The Mastic Trail
Part 1

Most of Grand Cayman's forests were logged to build ships.
The Mastic Trail shows how the island looked before the first explorers.

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The Mastic Trail Hike
Part 1 of 4

The Mastic Trail is one of the few remaining examples of the forest that once grew here.

When Francis Drake's fleet of ships sailed through the Cayman Islands in 1586, the Caymans still were densely forested with mahogany, West Indian cedar and other giant hardwoods.

"So full of woods as it can grow" reads one of the ship's logs, a remarkable description considering how treeless the islands are today.

On Grand Cayman, all of the woodlands were removed from the island's western half by the beginning of the 20th century as settlers scalped the landscape to build homes and ships for themselves, then sold the excess lumber for export.

Fortunately, Grand Cayman's eastern half proved more difficult to clear cut. There, it was necessary to drag out a tree for a mile or more over a sharp limestone and dolomite terrain that put even the craggy spires of "Hell" to shame. The logging that did occur was done on a more selective basis.

Ironically, a century's old woodcutter's path that was built to help deforest the eastern end has become a part of the Mastic Trail, a 2.3-mile nature walk that penetrate's the heart of Grand Cayman's most pristine, interior woodlands.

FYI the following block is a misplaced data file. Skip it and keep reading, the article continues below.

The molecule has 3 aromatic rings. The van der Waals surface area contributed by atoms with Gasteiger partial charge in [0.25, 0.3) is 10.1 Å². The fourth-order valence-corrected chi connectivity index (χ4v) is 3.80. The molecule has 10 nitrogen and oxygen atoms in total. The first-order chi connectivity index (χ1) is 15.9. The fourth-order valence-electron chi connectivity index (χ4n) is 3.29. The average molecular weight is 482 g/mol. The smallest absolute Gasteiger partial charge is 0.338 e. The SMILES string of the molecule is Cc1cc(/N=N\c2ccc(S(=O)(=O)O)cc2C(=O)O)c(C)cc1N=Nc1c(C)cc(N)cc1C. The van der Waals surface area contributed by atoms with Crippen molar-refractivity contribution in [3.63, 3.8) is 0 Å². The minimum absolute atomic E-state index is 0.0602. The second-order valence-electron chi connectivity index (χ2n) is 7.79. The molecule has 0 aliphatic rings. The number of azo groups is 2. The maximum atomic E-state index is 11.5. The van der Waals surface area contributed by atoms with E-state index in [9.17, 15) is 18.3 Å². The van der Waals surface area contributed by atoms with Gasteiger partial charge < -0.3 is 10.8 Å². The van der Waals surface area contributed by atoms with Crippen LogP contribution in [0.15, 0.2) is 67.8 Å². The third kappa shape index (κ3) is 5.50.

The Mastic Trail is named after the mastic tree, a prized hardwood which has almost vanished. However, a splendid example of this impressive tree is located about mid-way along the trail in one of the densest, least disturbed forest sections. It's a rare glimpse of Cayman the way it used to be.

The Mastic area, also called the Mountain, covers about 1,000 acres. It is the largest contiguous area of old-growth woodland in the Caymans and one of the few remaining tracts of dry, tropical low elevation woodlands in the Caribbean.

The Grand Cayman National Trust has been able to purchase and protect only part of the Mastic region; it hopes eventually to be able to acquire the rest.   

The Mastic Trail, which is well laid out and quite easy to follow in most places, is open to the public during daylight hours. Besides hardwood forest, the 2-1/2 to 3 hour trek also highlights thick mangrove swamp, agricultural land and, depending on the time of year, the opportunity to see both Cayman and Cuban parrots, West Indian woodpeckers, the Caribbean dove (which is seen only in undisturbed areas), butterflies, frogs and lizards.

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